Grant Portfolio Overview
Since 1998, the ADDF and its affiliate, ISOA, have joined the search for new drugs for Alzheimer’s disease in our effort to fill a niche in the drug discovery process. Newly approved drugs generally come from the pharmaceutical industry, although early stage research may be initiated in academia or biotechnology companies. Despite pharmaceutical companies spending an estimated $330 billion in research and development for all indications since 1998, only four modestly effective new symptomatic agents have been approved for AD through this avenue. Indeed, of 70 compounds for AD currently in clinical trials, only half are being developed by industry.
During this same period, approximately $2.5 billion has been provided by the US government in direct support of AD research, and an estimated $260 million provided by nonprofit foundations, not including nearly $33 million in funds contributed by the ADDF/ISOA. Our monies have contributed to 240 unique research programs over ten years.
Drug discovery is the process by which new drugs are created and developed. Unlike basic research which seeks to better understand the underlying causes of disease, the drug discovery process involves several distinct steps such as the screening of large numbers of small molecules in biological assays to identifying active compounds, optimizing their activity through medicinal chemistry, testing them in the laboratory and animal models, and proceeding to human clinical trials.
The rigorous drug development process nets promising candidates, and does so in a targeted and effective way. This exacting scientific process is discussed in the Drug Development Tutorial which you can download here.
Review our list of scientists conducting Drug Discovery Research here.
Clinical trials determine if a promising Alzheimer’s disease treatment is safe and effective for patients, and can be approved by the U.S. Food and Drug Administration (FDA). Clinical trials may evaluate drugs already approved for other diseases to assess if they can be effectively used for treating AD. Clinical trials also evaluate experimental drugs derived from drug discovery to determine if they improve cognitive function, lessen symptoms, or slow or prevent disease progression in humans.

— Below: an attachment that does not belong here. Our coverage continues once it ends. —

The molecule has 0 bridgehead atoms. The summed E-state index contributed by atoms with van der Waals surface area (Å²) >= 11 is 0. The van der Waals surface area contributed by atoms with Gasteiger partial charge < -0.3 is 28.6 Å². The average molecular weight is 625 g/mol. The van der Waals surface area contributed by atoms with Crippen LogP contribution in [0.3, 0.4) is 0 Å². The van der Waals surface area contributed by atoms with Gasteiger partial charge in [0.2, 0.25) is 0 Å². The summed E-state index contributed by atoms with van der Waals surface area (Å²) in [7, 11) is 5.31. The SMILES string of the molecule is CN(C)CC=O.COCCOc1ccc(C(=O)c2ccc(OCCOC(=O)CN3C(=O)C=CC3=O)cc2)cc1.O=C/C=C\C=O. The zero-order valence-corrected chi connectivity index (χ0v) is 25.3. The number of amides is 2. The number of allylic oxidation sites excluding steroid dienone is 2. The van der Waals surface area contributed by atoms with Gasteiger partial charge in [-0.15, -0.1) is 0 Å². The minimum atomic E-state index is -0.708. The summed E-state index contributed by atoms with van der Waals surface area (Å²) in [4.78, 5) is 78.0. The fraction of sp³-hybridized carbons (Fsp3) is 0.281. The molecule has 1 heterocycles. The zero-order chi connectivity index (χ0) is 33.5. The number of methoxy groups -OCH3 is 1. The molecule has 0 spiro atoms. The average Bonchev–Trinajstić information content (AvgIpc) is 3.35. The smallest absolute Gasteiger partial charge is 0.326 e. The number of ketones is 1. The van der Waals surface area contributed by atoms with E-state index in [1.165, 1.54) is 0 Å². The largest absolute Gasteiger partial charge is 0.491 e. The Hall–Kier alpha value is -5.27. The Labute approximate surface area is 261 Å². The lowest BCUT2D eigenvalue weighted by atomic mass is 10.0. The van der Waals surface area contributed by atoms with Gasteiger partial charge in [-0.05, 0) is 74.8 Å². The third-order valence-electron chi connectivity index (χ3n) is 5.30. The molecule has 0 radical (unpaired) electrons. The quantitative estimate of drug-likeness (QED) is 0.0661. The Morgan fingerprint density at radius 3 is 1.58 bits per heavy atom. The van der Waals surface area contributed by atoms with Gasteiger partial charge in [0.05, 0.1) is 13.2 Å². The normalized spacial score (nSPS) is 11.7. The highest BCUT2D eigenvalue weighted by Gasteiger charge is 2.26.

The ADDF does not recommend one particular clinical trial or research program over another. The ADDF is not responsible for the accuracy of the information provided, the selection of research subjects (patients) or for the conduct of the clinical trial, treatment IND/expanded access program or other research program.
Review our list of funded clinical research scientists here.
Prevention is the activity which reduces the burden of mortality or morbidity from disease, and can be primary, secondary, or tertiary depending at what point it is introduced in the disease process.
- Primary: prevents the clinical development of disease. Health promotion activities are primary prevention, and in AD take the form of lifestyle interventions and disease modifying drugs to prevent clinical onset of cognitive impairment and dementia.
- Secondary: seeks to slow the progression of disease in its earliest stages. In AD, researchers are seeking drugs to prevent or halt the progression of disease while individuals are still functional.
- Tertiary: decreases the harmful consequences of an established disease by restoring function and reducing disease-related complications. In AD, care management is employed to ameliorate complications such as functional impairment, pneumonia, and other infections.
Review our list of funded prevention researchers here.
Early detection strategies focus on identifying either the earliest pathological expression of disease before clinical signs appear or detecting the first clinical signs of disease. Screening tests can be conducted without full clinical presentation of disease. In some cases, surrogate markers can be employed for early detection when their presence is clearly associated with a disease. For example, high cholesterol is a surrogate marker for early detection of heart disease. In AD, neuroimaging may detect disease in the brain years before cognitive loss is apparent. The value of early detection results in the use of drugs and lifestyle interventions to slow or prevent the onset of disease in its earliest stages.
Review our list of funded scientists conducting research into early detection here.
Conferences on AD drug discovery and issues relating to the disease build value by encouraging real-time information exchange and thus multiplying the effect of expert knowledge in the field. The ADDF and its affiliate, the ISOA, encourage this collegial environment in the interest of more rapidly disseminating important information. Our conferences create an atmosphere where research is celebrated and assumptions challenged, leading to accelerated progress in the fields of AD and cognitive aging.
Review our list of funded conferences here.
ADDF Partnership Programs
The ADDF joins with other organizations in efforts and initiatives to advance science. Partnership programs combine the resources of the ADDF with those of other organizations to provide significant funding in areas of mutual interest.
Review our list of partnership programs here.